Mike Birbiglia’s first film project isn’t so much the story of a struggling comic and his dreams of fame as it is the story of a now famous comic and his struggle with dreams. Bad dreams. The kind that end with you jumping through a second story hotel window. The kind that are no joke.
Birbiglia’s the low key, instantly likable star, co-writer and co-director of the low key, instantly likable Sleepwalk With Me. The picture won the Audience Award at this year’s Sundance and has gone on to earn a reputation as one of 2012’s most completely original screen creations. He has a condition called REM behavior disorder and, unfortunately for him, it doesn’t involve getting rowdy at alternative rock concerts. It’s a rare neurological dysfunction that causes sufferers not merely to walk in their sleep but to act out their dreams, a compulsion which the movie demonstrates can prove variously dangerous and darkly comic.
Recently named one of “The 23 Funniest People in America” by Rolling Stone, the comedian’s built a modest multimedia empire based on his somnambulistic misadventures. He’s a regular on NPR’s This American Life (Ira Glass co-wrote the screenplay) and the author of a bestselling memoir as well as the star of a TV special, a live comedy album and a 2008 off-Broadway solo show, all of which in one way or another provide the basis for this film.
Sleepwalk With Me mines just as many laughs from deep seated problems Birbiglia has faced while awake. As alter ego Matt Pandamiglio, he’s eight years into a relationship with his college sweetheart Abby (Lauren Ambrose) and no closer to asking her to marry him than he was the day they went on their first date. He realizes she’s such a peach this makes him look like a jerk and so reminds the audience at one point, “Remember, you’re on my side here.” Matt feels guilty and grapples with his fear of commitment. Being a comedian, he also gets some great material out of it.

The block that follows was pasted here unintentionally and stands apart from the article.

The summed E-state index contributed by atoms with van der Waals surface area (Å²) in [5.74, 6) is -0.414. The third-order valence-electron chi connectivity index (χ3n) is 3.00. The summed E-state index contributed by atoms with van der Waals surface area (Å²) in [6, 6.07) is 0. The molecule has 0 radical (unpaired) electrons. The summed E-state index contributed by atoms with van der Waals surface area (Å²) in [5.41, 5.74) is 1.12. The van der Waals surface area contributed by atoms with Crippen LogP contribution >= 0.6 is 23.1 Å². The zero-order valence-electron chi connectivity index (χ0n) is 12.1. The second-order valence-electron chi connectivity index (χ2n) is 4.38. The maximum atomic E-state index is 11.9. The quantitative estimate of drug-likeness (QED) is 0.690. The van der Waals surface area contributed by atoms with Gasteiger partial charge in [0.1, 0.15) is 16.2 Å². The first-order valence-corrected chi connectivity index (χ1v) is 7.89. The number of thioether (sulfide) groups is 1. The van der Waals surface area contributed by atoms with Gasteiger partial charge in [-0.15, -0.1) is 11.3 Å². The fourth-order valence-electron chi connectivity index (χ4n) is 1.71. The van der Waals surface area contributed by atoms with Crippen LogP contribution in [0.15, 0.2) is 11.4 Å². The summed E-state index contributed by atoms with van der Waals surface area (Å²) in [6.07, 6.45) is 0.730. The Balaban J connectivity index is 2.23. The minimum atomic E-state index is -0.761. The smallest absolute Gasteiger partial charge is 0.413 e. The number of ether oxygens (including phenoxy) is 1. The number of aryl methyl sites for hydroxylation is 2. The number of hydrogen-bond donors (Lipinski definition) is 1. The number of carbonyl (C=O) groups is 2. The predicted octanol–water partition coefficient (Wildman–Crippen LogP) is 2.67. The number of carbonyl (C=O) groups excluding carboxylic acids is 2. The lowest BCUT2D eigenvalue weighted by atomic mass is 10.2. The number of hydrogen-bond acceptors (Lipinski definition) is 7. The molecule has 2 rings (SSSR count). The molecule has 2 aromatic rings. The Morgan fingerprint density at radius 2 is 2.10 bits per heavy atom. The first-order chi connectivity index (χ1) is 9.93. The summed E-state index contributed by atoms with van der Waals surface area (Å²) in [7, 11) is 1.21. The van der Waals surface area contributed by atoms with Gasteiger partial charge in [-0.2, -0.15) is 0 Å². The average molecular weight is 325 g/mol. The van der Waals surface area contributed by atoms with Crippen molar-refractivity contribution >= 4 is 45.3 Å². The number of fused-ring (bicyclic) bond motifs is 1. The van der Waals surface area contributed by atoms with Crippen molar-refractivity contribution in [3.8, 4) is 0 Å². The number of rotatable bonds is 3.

“I never thought of marriage as a goal,” he explains to the viewer, “I never looked at my parents’ marriage-or really anyone who’d been married more than 30 years-and thought ‘I got to get me some of that.’” We see his point when we meet his mother and father, a pair of well-meaning basket cases played by James Rebhorn and Carol Kane.
But it’s perhaps his apprenticeship in the less than glamorous world of minor league stand up which provides the film’s most satisfying thread. It’s fascinating to follow Matt’s evolution from a comedy club bartender who fills in for no-shows and flops with lame bits. In one he asks the crowd whether they think Cookie Monster might have an eating disorder.
Over long months driving from gig to low paying gig, living on pizza and crashing in zero-frill motels, he gradually finds his voice and discovers to his amazement that his best subject is himself, that he connects most successfully by shaping his quandaries, neuroses and offbeat enlightenments into self-deprecating monologues. After all we’ve seen him go through (including 33 stitches for that hotel high dive), it’s hard not to take pleasure in watching as a star is born.
I took pleasure in watching every minute of this movie. It’s like nothing I’ve ever seen, sort of Funny People crossed with Annie Hall by way of Lost Highway. The dream sequences are a surreal hoot. And you’ve got to love Mike Birbiglia. On the road to fame and fortune he screws up and occasionally acts like a jerk. At the same time, he’s painfully honest, unassuming, insightful and funny as hell. If you’re anything like me, you’ll be glad you went along for the ride.
From the first frame to the last, I was on his side.